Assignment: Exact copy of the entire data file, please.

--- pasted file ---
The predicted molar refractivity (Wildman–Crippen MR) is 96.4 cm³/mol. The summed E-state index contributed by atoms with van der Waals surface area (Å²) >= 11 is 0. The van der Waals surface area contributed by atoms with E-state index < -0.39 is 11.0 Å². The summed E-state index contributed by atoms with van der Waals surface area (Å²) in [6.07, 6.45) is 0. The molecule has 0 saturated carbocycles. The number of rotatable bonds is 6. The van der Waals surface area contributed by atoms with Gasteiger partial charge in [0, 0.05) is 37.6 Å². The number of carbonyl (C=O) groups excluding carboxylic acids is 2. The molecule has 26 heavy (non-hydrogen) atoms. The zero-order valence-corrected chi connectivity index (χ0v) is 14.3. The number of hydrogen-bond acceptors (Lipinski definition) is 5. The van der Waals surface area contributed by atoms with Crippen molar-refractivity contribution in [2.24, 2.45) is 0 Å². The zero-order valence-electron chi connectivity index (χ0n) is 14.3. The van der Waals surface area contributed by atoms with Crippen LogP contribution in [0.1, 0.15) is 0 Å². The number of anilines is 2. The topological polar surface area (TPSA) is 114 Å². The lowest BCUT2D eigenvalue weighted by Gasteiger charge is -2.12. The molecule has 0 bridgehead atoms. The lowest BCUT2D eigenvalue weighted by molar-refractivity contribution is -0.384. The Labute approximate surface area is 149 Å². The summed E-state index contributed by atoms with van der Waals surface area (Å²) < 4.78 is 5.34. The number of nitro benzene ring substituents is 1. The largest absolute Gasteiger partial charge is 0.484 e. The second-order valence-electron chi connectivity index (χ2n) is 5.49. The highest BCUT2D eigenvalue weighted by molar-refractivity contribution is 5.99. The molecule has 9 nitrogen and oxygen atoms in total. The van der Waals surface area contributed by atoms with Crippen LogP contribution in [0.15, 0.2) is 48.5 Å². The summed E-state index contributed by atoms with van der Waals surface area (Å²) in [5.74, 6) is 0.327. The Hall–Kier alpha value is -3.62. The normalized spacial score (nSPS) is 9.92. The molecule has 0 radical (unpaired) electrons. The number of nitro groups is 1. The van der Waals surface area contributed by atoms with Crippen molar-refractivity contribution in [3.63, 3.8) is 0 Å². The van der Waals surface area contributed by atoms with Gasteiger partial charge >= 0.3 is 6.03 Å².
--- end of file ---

The predicted molar refractivity (Wildman–Crippen MR) is 96.4 cm³/mol. The summed E-state index contributed by atoms with van der Waals surface area (Å²) >= 11 is 0. The van der Waals surface area contributed by atoms with E-state index < -0.39 is 11.0 Å². The summed E-state index contributed by atoms with van der Waals surface area (Å²) in [6.07, 6.45) is 0. The molecule has 0 saturated carbocycles. The number of rotatable bonds is 6. The van der Waals surface area contributed by atoms with Gasteiger partial charge in [0, 0.05) is 37.6 Å². The number of carbonyl (C=O) groups excluding carboxylic acids is 2. The molecule has 26 heavy (non-hydrogen) atoms. The zero-order valence-corrected chi connectivity index (χ0v) is 14.3. The number of hydrogen-bond acceptors (Lipinski definition) is 5. The van der Waals surface area contributed by atoms with Crippen molar-refractivity contribution in [2.24, 2.45) is 0 Å². The zero-order valence-electron chi connectivity index (χ0n) is 14.3. The van der Waals surface area contributed by atoms with Crippen LogP contribution in [0.1, 0.15) is 0 Å². The number of anilines is 2. The topological polar surface area (TPSA) is 114 Å². The lowest BCUT2D eigenvalue weighted by Gasteiger charge is -2.12. The molecule has 0 bridgehead atoms. The lowest BCUT2D eigenvalue weighted by molar-refractivity contribution is -0.384. The Labute approximate surface area is 149 Å². The summed E-state index contributed by atoms with van der Waals surface area (Å²) < 4.78 is 5.34. The number of nitro benzene ring substituents is 1. The largest absolute Gasteiger partial charge is 0.484 e. The second-order valence-electron chi connectivity index (χ2n) is 5.49. The highest BCUT2D eigenvalue weighted by molar-refractivity contribution is 5.99. The molecule has 9 nitrogen and oxygen atoms in total. The van der Waals surface area contributed by atoms with Crippen LogP contribution in [0.15, 0.2) is 48.5 Å². The summed E-state index contributed by atoms with van der Waals surface area (Å²) in [5.74, 6) is 0.327. The Hall–Kier alpha value is -3.62. The normalized spacial score (nSPS) is 9.92. The molecule has 0 radical (unpaired) electrons. The number of nitro groups is 1. The van der Waals surface area contributed by atoms with Crippen molar-refractivity contribution in [3.63, 3.8) is 0 Å². The van der Waals surface area contributed by atoms with Gasteiger partial charge >= 0.3 is 6.03 Å².